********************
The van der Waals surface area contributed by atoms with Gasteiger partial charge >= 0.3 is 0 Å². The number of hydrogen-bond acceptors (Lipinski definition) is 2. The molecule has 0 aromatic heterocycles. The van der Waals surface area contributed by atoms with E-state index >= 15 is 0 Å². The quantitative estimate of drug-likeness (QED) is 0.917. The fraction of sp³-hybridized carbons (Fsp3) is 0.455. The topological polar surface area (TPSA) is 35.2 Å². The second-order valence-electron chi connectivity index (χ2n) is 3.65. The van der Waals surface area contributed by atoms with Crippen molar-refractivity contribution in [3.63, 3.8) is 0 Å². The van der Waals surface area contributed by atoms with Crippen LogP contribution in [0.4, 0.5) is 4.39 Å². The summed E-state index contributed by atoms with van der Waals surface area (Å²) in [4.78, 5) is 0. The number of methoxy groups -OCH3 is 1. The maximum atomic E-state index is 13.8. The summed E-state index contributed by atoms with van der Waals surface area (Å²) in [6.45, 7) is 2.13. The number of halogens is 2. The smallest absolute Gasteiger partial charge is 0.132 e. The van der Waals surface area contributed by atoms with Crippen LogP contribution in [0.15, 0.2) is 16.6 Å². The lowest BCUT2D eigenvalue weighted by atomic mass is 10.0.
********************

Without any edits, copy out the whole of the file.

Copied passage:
The van der Waals surface area contributed by atoms with Gasteiger partial charge >= 0.3 is 0 Å². The number of hydrogen-bond acceptors (Lipinski definition) is 2. The molecule has 0 aromatic heterocycles. The van der Waals surface area contributed by atoms with E-state index >= 15 is 0 Å². The quantitative estimate of drug-likeness (QED) is 0.917. The fraction of sp³-hybridized carbons (Fsp3) is 0.455. The topological polar surface area (TPSA) is 35.2 Å². The second-order valence-electron chi connectivity index (χ2n) is 3.65. The van der Waals surface area contributed by atoms with Crippen molar-refractivity contribution in [3.63, 3.8) is 0 Å². The van der Waals surface area contributed by atoms with Crippen LogP contribution in [0.4, 0.5) is 4.39 Å². The summed E-state index contributed by atoms with van der Waals surface area (Å²) in [4.78, 5) is 0. The number of methoxy groups -OCH3 is 1. The maximum atomic E-state index is 13.8. The summed E-state index contributed by atoms with van der Waals surface area (Å²) in [6.45, 7) is 2.13. The number of halogens is 2. The smallest absolute Gasteiger partial charge is 0.132 e. The van der Waals surface area contributed by atoms with Crippen LogP contribution in [0.15, 0.2) is 16.6 Å². The lowest BCUT2D eigenvalue weighted by atomic mass is 10.0.